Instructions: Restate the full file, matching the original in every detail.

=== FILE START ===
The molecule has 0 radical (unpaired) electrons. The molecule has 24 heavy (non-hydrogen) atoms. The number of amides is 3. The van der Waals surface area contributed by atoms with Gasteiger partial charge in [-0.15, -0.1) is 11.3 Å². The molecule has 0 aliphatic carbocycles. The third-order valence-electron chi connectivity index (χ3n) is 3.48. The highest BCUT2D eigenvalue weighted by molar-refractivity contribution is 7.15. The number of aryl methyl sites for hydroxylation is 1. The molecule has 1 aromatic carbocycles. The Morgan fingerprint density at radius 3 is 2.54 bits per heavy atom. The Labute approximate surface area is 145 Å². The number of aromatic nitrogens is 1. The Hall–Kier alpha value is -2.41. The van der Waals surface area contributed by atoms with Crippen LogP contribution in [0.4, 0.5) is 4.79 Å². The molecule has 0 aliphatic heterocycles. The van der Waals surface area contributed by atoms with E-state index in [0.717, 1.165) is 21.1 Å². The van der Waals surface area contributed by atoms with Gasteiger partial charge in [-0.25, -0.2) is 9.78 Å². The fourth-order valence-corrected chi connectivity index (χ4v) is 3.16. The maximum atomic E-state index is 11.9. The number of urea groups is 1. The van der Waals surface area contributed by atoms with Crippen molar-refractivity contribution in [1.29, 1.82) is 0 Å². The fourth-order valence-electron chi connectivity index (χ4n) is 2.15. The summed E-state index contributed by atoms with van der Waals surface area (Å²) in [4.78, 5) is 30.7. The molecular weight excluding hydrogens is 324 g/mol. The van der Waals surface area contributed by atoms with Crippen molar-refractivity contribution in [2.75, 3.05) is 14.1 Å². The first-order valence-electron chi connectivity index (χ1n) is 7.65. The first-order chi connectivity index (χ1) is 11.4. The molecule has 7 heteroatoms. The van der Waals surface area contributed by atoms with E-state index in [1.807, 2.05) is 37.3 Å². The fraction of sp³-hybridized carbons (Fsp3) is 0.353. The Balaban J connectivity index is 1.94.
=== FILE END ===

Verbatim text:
The molecule has 0 radical (unpaired) electrons. The molecule has 24 heavy (non-hydrogen) atoms. The number of amides is 3. The van der Waals surface area contributed by atoms with Gasteiger partial charge in [-0.15, -0.1) is 11.3 Å². The molecule has 0 aliphatic carbocycles. The third-order valence-electron chi connectivity index (χ3n) is 3.48. The highest BCUT2D eigenvalue weighted by molar-refractivity contribution is 7.15. The number of aryl methyl sites for hydroxylation is 1. The molecule has 1 aromatic carbocycles. The Morgan fingerprint density at radius 3 is 2.54 bits per heavy atom. The Labute approximate surface area is 145 Å². The number of aromatic nitrogens is 1. The Hall–Kier alpha value is -2.41. The van der Waals surface area contributed by atoms with Crippen LogP contribution in [0.4, 0.5) is 4.79 Å². The molecule has 0 aliphatic heterocycles. The van der Waals surface area contributed by atoms with E-state index in [0.717, 1.165) is 21.1 Å². The van der Waals surface area contributed by atoms with Gasteiger partial charge in [-0.25, -0.2) is 9.78 Å². The fourth-order valence-corrected chi connectivity index (χ4v) is 3.16. The maximum atomic E-state index is 11.9. The number of urea groups is 1. The van der Waals surface area contributed by atoms with Crippen molar-refractivity contribution in [1.29, 1.82) is 0 Å². The fourth-order valence-electron chi connectivity index (χ4n) is 2.15. The summed E-state index contributed by atoms with van der Waals surface area (Å²) in [4.78, 5) is 30.7. The molecular weight excluding hydrogens is 324 g/mol. The van der Waals surface area contributed by atoms with Crippen molar-refractivity contribution in [2.75, 3.05) is 14.1 Å². The first-order valence-electron chi connectivity index (χ1n) is 7.65. The first-order chi connectivity index (χ1) is 11.4. The molecule has 7 heteroatoms. The van der Waals surface area contributed by atoms with E-state index in [1.807, 2.05) is 37.3 Å². The fraction of sp³-hybridized carbons (Fsp3) is 0.353. The Balaban J connectivity index is 1.94.